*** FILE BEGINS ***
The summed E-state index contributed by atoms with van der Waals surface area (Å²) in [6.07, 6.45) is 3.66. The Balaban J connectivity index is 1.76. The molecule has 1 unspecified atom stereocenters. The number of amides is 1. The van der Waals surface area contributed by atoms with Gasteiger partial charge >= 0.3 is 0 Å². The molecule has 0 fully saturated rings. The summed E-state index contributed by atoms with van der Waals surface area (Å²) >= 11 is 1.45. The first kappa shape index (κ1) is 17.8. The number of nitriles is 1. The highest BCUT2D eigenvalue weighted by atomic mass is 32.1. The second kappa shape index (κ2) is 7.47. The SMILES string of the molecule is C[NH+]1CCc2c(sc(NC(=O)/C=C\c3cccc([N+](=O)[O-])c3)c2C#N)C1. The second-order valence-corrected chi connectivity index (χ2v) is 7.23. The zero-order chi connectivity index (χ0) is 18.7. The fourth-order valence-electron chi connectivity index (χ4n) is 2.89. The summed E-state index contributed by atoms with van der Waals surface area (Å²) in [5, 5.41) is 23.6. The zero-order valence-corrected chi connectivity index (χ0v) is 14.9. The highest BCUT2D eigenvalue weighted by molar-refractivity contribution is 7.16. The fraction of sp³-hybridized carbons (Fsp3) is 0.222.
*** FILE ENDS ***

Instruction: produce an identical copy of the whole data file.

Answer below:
The summed E-state index contributed by atoms with van der Waals surface area (Å²) in [6.07, 6.45) is 3.66. The Balaban J connectivity index is 1.76. The molecule has 1 unspecified atom stereocenters. The number of amides is 1. The van der Waals surface area contributed by atoms with Gasteiger partial charge >= 0.3 is 0 Å². The molecule has 0 fully saturated rings. The summed E-state index contributed by atoms with van der Waals surface area (Å²) >= 11 is 1.45. The first kappa shape index (κ1) is 17.8. The number of nitriles is 1. The highest BCUT2D eigenvalue weighted by atomic mass is 32.1. The second kappa shape index (κ2) is 7.47. The SMILES string of the molecule is C[NH+]1CCc2c(sc(NC(=O)/C=C\c3cccc([N+](=O)[O-])c3)c2C#N)C1. The second-order valence-corrected chi connectivity index (χ2v) is 7.23. The zero-order chi connectivity index (χ0) is 18.7. The fourth-order valence-electron chi connectivity index (χ4n) is 2.89. The summed E-state index contributed by atoms with van der Waals surface area (Å²) in [5, 5.41) is 23.6. The zero-order valence-corrected chi connectivity index (χ0v) is 14.9. The highest BCUT2D eigenvalue weighted by molar-refractivity contribution is 7.16. The fraction of sp³-hybridized carbons (Fsp3) is 0.222.